FIG. 6 shows a part 600 of a CMG array. Highlighted squares, such as square 604, denote used CMG cells and white squares, such as square 608, represent unused CMG cells. Suppose that a signal line b in the cell B 612 is a good location to insert a test point to reduce test set size and test generation time. Signal line b can be observed using the FF in unused cell Y 616 or U 608. However, since the cells Y 616 and U 608 are located a large distance away from signal line b (cell B 612), connecting signal line b to the FF in either of the unused CMG cells 608, 616 requires a long wire. Hence, observing b by the FF in cell U 608 or Y 616 may not be possible without changing the routing in that area, unless the part 600 of the CMG array is sparsely routed. A long wire may increase signal propagation delay of the path to which b belongs. Thus, in one embodiment a test point is not inserted into signal line b.

Instead, signal lines in CMG cell A 620 can be connected to a FF either in U 608 or Y 616, which is adjacent to A 620, with a short wire. As used herein, a signal line l is considered as a potential test point candidate signal line if there is at least one unused FF in the neighborhood (e.g., surrounding FFs) of l.

An observation point at line l is inserted by adding a wire that connects the signal line l to an unused FF adjacent to signal line l in the part 600 of the CMG array. However, if line l lies on a timing critical path, then inserting a test point into l may entail performance degradation. If line l is in a highly routing congested area, it may be possible to add a short wire to connect l to an adjacent unused CMG cell. In one embodiment, the signal lines that belong to a routing congested area or lie on a critical path are identified and excluded from the potential test point candidates.

Gain Function

FIG. 7 shows a circuit that includes three logic cones C1 704, C2 708, and C3 712. Each logic cone C1 704, C2 708, and C3 712 drives a primary output or a pseudo-primary output. Assume that the set of inputs I needs to be specified to propagate any fault effect on line l to the nearest observation point. In one embodiment, if an observation point is inserted at l, then none of the inputs in I needs to be specified. Now consider the faults f1, f2 and f3 in the fanin cone of l. If they are all independent faults, then inserting an observation point into l will increase don't cares in the test patterns for f1, f2 and f3 (two faults fa and fb are said to be independent if they cannot be simultaneously detected by any single pattern T). These additionally unspecified inputs can then be specified to detect more faults to reduce test set size. Note that since fault effects for f1, f2 and f3 are observed at l without propagating them further, this can reduce ATPG run time.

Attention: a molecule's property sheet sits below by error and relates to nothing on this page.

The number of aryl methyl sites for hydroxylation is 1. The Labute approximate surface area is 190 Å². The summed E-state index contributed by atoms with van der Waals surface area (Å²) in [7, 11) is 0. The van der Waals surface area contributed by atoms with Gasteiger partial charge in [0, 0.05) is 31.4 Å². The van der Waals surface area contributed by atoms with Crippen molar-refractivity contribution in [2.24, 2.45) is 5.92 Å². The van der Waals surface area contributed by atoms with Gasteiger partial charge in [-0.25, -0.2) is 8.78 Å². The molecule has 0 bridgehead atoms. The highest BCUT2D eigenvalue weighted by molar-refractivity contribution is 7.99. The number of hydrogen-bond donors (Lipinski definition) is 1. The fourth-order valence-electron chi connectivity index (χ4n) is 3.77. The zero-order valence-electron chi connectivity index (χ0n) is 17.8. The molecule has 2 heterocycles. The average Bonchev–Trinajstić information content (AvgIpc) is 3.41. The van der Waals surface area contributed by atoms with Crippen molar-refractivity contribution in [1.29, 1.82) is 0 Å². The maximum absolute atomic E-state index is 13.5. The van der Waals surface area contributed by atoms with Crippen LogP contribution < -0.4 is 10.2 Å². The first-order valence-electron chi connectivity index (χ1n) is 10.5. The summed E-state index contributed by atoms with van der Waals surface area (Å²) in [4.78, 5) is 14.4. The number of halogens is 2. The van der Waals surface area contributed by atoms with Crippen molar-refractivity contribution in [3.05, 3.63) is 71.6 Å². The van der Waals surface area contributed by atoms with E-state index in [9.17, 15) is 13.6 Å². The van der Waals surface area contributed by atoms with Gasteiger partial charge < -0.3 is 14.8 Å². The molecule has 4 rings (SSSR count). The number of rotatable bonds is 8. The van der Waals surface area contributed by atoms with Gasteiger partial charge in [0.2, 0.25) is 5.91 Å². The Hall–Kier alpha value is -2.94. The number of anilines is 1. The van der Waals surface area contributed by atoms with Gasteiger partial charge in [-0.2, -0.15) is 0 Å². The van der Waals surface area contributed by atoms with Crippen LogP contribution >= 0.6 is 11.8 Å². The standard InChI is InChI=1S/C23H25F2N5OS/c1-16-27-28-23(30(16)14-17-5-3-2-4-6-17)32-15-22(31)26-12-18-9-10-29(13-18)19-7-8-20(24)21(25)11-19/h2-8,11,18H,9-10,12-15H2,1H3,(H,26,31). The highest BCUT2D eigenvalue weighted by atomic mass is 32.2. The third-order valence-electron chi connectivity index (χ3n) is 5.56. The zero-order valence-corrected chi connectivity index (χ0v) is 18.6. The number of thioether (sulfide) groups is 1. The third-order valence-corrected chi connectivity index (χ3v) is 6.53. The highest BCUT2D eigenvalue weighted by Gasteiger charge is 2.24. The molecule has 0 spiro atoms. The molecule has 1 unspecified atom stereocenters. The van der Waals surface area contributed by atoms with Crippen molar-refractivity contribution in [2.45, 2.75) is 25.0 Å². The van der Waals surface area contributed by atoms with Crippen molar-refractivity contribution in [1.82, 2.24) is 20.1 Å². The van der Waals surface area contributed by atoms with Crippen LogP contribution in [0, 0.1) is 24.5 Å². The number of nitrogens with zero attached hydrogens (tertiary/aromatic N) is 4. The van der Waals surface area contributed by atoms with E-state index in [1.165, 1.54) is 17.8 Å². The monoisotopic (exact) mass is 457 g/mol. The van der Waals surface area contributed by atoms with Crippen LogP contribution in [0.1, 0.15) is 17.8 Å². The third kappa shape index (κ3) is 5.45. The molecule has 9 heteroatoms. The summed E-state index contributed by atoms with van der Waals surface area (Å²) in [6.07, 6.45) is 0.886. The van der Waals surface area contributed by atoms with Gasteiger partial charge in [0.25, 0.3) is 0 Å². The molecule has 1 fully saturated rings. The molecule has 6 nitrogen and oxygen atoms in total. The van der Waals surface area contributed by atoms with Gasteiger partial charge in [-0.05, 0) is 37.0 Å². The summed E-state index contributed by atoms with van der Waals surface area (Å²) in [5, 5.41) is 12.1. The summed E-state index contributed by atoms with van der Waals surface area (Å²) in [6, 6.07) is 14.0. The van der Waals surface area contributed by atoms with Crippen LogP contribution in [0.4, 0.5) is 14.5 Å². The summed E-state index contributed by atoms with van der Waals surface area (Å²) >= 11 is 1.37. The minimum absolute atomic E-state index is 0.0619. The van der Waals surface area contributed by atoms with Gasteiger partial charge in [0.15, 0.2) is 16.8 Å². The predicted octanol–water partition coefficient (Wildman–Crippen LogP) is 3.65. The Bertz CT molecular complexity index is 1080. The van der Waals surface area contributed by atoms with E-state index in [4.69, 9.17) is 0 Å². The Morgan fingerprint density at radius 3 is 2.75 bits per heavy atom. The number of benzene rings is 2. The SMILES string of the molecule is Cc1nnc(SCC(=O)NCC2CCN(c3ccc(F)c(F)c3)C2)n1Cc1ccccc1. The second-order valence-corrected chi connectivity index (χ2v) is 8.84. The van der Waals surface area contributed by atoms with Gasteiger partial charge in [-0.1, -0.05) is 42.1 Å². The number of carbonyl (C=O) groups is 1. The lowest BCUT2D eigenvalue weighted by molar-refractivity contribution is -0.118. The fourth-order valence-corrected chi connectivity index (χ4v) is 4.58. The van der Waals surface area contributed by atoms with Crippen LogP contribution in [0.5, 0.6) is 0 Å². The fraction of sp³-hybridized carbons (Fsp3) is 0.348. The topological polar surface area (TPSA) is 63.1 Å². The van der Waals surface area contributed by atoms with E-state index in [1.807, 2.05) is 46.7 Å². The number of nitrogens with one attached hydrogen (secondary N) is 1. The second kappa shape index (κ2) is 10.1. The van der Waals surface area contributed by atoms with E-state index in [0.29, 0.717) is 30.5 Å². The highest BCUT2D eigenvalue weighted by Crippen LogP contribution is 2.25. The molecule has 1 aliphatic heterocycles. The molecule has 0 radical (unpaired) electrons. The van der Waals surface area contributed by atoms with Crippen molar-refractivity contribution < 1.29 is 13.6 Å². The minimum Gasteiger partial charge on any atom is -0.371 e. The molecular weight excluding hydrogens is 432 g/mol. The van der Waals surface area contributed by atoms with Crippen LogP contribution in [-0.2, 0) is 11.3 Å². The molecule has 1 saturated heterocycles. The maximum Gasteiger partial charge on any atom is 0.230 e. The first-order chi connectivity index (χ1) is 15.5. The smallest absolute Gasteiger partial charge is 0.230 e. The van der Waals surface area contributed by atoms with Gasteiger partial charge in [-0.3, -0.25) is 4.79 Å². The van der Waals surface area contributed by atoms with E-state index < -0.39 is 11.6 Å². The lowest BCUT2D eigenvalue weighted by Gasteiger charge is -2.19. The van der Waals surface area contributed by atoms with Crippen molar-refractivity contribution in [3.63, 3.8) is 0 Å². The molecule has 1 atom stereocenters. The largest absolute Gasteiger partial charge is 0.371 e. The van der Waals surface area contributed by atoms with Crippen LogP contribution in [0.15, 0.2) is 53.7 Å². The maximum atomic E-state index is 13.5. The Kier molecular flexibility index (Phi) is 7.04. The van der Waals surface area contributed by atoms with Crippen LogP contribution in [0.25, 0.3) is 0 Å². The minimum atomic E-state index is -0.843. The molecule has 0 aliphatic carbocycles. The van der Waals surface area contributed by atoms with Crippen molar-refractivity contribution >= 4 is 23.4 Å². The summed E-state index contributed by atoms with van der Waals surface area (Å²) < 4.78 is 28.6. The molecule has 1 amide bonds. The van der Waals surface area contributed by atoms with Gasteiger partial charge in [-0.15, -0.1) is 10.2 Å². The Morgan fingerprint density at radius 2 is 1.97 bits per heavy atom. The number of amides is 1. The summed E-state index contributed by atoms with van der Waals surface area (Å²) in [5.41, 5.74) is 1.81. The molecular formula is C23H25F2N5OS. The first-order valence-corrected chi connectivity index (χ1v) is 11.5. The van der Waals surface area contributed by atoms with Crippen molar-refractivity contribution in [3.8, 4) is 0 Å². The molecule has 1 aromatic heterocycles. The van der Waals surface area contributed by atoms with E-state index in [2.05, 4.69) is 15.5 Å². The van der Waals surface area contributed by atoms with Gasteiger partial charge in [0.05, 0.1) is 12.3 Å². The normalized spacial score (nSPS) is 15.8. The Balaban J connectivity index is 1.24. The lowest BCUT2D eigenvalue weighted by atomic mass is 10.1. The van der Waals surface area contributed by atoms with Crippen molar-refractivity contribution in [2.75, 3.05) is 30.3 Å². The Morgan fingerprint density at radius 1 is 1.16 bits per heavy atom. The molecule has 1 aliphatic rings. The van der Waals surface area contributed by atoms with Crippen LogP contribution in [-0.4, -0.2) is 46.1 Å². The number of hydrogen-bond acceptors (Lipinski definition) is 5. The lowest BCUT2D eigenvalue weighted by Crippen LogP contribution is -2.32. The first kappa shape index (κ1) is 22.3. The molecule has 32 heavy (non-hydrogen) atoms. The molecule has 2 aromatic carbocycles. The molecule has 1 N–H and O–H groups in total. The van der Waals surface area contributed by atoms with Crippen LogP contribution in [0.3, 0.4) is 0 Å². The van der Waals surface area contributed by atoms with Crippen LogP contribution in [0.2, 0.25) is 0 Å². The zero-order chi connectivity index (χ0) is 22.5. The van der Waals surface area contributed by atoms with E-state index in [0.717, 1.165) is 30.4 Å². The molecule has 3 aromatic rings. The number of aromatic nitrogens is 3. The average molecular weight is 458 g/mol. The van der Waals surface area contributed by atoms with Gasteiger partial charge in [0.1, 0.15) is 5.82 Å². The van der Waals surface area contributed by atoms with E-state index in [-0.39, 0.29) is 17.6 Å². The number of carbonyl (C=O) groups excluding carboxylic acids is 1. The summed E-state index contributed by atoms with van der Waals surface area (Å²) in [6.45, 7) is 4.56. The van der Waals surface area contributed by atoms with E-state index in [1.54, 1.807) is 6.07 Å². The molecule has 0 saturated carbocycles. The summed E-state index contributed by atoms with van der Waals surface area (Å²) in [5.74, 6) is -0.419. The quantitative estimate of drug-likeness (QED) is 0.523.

Thus, the number of test points that are inserted into the SA 100 are limited. As a result, in one embodiment good signal lines are selected to insert test points that can reduce the test generation time and test data volume as much as possible. In one embodiment, a gain function (as described above with respect to step 540 in FIG. 5) is used to quantify how desirable it is to insert a test point at line l. The gain function G(l) (also referred to herein as gain value) for a signal line l can represent the total number of don't cares (i.e., X's) that are additionally generated when an observation point is inserted at l. The gain function for signal line l is mathematically defined as